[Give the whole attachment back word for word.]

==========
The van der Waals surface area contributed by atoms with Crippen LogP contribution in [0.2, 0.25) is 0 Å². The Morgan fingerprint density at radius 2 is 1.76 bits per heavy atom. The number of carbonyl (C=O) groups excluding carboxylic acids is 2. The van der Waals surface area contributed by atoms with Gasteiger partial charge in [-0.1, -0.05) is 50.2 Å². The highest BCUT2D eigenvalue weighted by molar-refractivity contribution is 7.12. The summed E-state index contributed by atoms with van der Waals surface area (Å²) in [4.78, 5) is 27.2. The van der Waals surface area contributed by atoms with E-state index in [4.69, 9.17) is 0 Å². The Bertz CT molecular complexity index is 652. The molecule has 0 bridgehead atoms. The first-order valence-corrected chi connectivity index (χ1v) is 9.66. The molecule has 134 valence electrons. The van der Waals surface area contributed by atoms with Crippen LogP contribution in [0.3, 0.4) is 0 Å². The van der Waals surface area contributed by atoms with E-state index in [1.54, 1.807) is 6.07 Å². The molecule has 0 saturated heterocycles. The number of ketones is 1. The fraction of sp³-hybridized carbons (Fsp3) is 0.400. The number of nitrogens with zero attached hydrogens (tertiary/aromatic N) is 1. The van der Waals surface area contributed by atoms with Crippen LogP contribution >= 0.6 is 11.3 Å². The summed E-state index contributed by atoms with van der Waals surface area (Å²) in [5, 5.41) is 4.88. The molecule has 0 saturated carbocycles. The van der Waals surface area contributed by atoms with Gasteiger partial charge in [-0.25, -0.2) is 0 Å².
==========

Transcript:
The van der Waals surface area contributed by atoms with Crippen LogP contribution in [0.2, 0.25) is 0 Å². The Morgan fingerprint density at radius 2 is 1.76 bits per heavy atom. The number of carbonyl (C=O) groups excluding carboxylic acids is 2. The van der Waals surface area contributed by atoms with Gasteiger partial charge in [-0.1, -0.05) is 50.2 Å². The highest BCUT2D eigenvalue weighted by molar-refractivity contribution is 7.12. The summed E-state index contributed by atoms with van der Waals surface area (Å²) in [4.78, 5) is 27.2. The van der Waals surface area contributed by atoms with E-state index in [4.69, 9.17) is 0 Å². The Bertz CT molecular complexity index is 652. The molecule has 0 bridgehead atoms. The first-order valence-corrected chi connectivity index (χ1v) is 9.66. The molecule has 134 valence electrons. The van der Waals surface area contributed by atoms with Crippen LogP contribution in [0.3, 0.4) is 0 Å². The van der Waals surface area contributed by atoms with E-state index in [1.54, 1.807) is 6.07 Å². The molecule has 0 saturated heterocycles. The number of ketones is 1. The fraction of sp³-hybridized carbons (Fsp3) is 0.400. The number of nitrogens with zero attached hydrogens (tertiary/aromatic N) is 1. The van der Waals surface area contributed by atoms with Crippen LogP contribution >= 0.6 is 11.3 Å². The summed E-state index contributed by atoms with van der Waals surface area (Å²) in [5, 5.41) is 4.88. The molecule has 0 saturated carbocycles. The van der Waals surface area contributed by atoms with Gasteiger partial charge in [-0.25, -0.2) is 0 Å².